Ionospheric effects on synthetic aperture radar (SAR) clutter statistics
Research output: Contribution to journal › Article › peer-review
Colleges, School and Institutes
Low-frequency space-based synthetic aperture radar (SAR) is an ideal sensor for measuring forest biomass, but can suffer from ionospheric effects. The variation in total electron content (TEC), originating from ionospheric turbulence, causes the along track point spread function (PSF) to degrade in a manner which depends on ionospheric conditions. In this study, the effect of this PSF on the single point statistics (probability density function) and two point statistics (autocorrelation function (ACF)) is derived. It is shown that the K-distribution order parameter is directly proportional to the ionospheric turbulence, as quantified by CkL. The complex ACF is a measure of amplitude scintillation, and the intensity ACF is a measure of both the order parameter and the terrain correlation length. A simulation is performed which clearly shows that measuring the order parameter ratio between ionospherically disturbed and undisturbed images is a measure of CkL. This measure can be used two orders of magnitude below the point where the ionosphere causes defocusing of the SAR image. It is concluded that the usefulness of this new measure can only be verified by experimental data since the temporal stability of the underlying order parameter is unknown.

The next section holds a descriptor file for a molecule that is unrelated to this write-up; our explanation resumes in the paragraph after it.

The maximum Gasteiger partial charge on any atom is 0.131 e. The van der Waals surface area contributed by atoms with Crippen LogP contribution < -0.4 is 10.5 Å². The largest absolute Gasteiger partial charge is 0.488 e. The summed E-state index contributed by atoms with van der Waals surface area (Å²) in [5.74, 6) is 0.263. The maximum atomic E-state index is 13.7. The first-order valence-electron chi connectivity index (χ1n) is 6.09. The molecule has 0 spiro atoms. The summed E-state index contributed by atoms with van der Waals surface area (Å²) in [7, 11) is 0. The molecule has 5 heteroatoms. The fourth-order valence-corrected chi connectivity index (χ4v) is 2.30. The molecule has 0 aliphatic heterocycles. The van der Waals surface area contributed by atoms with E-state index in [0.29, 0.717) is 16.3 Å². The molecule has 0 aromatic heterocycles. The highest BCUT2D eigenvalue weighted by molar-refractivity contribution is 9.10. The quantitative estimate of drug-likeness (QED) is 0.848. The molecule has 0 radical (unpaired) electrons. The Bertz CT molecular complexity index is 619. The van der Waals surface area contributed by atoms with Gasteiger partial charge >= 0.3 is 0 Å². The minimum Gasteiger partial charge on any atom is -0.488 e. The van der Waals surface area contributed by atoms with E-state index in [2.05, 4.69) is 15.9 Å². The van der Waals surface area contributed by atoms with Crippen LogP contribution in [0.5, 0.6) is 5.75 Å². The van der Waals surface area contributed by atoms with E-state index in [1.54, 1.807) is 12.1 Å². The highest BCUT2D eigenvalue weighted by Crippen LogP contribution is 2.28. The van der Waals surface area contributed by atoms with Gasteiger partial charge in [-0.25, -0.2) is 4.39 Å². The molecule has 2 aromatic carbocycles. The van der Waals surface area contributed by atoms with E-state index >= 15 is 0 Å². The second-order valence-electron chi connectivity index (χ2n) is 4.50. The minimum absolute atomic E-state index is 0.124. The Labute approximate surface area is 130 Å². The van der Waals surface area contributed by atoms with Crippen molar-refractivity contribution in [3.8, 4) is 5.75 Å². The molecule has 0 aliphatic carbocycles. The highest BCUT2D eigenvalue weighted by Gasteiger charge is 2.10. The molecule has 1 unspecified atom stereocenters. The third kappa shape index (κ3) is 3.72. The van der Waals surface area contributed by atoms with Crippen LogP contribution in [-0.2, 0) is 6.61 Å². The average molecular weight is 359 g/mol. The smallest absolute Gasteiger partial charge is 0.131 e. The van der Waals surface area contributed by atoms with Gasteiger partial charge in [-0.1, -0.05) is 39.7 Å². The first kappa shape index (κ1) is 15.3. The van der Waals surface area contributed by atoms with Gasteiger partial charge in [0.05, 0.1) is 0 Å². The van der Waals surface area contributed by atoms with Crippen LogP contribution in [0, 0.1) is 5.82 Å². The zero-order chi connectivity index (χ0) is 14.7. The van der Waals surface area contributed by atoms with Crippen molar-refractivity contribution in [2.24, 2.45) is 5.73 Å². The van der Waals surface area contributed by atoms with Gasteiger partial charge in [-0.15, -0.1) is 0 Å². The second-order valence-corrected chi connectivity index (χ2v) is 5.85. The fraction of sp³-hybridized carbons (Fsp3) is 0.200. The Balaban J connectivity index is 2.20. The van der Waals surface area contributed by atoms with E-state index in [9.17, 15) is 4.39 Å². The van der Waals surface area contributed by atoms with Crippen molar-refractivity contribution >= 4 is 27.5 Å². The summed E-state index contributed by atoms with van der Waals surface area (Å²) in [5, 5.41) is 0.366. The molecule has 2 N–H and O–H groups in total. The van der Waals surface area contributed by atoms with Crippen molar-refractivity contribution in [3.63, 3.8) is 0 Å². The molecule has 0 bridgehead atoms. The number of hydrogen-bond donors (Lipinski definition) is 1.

|Number of pages||8|
|Journal||IET Radar, Sonar & Navigation|
|Publication status||Published - 27 Dec 2013|